Nrama: With so much experience writing Bruce Wayne as Batman, how is it different for you, having Dick in the role?

O'Neil: Well, in my story, Dick Grayson still feels relatively new at the Batman game in a way that is freeing. Batman is not likely to make mistakes. He's a super-competent guy, so a character who is able to stumble a little bit is a little easier to write.

A lot of the story is first-person narrative, as Dick is remembering things that happened 20 years ago, and that's a pleasant way to write. And while I was doing his voice, I was a little freer with language than I would have been if it had been Bruce narrating it. Dick is a little more talkative and social in nature, and not so obsessed.

Nrama: Within the issue, we get to see a story about Dick as Robin. Is it a flashback?

O'Neill: Yes. We open on present day Dick Grayson as Batman, and he flashes back to something that happens much earlier, when he was Robin, and that involved the Joker. It's just one issue, but it's part of a much larger story.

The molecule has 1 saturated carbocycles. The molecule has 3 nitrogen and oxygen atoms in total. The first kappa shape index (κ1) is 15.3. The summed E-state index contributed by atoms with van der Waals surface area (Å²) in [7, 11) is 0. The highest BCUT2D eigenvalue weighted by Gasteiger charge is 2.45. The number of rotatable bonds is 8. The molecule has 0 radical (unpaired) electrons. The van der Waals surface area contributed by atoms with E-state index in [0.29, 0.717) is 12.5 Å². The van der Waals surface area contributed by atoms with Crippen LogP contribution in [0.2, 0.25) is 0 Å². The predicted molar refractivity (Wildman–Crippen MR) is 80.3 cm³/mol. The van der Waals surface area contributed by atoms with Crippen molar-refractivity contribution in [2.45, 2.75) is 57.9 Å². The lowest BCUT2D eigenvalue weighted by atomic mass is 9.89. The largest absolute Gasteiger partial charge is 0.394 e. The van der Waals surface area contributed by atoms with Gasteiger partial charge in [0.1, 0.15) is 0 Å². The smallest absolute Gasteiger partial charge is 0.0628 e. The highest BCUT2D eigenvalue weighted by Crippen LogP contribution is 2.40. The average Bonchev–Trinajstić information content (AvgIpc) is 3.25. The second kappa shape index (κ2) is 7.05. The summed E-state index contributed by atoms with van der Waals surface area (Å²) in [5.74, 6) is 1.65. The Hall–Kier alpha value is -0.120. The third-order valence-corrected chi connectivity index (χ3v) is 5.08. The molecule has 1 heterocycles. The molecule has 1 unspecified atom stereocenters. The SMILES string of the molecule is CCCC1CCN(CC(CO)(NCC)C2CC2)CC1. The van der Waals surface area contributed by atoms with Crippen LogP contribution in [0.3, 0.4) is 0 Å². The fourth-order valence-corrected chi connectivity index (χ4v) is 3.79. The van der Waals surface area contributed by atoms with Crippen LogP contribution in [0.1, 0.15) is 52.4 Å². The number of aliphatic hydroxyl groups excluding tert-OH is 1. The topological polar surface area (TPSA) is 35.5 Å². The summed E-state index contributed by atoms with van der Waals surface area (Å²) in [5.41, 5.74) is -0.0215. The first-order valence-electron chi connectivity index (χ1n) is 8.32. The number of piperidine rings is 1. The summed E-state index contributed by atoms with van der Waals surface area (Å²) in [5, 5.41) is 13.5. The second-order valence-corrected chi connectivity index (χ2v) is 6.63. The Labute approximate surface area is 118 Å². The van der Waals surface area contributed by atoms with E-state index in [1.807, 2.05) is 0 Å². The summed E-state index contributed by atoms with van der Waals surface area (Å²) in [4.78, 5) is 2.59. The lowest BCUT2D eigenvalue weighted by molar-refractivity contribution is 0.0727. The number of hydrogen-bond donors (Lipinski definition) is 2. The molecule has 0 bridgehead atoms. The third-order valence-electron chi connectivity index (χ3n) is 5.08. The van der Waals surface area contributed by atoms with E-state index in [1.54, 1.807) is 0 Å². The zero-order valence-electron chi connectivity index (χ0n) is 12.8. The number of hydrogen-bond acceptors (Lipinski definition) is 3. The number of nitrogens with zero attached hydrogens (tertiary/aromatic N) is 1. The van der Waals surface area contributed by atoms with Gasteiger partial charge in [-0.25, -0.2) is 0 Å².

Nrama: How is the Joker involved?

O'Neill: He's the main antagonist. He's certainly the one who sets the whole thing in motion, in both present and past.

Nrama: So we get to see present-day Joker?

O'Neill: He's behind the whole thing. Dick is following up on a case that was one of the very first he ever participated in, and he thinks an innocent man may have been blamed for a murder. And the original crime involved the Joker.

We see a lot of the Joker, and he's always a lot of fun to write.

Nrama: You mentioned that the Joker will show up during the flashback. Since you know that continuity of the past so well, will we see some other older villains and characters show up?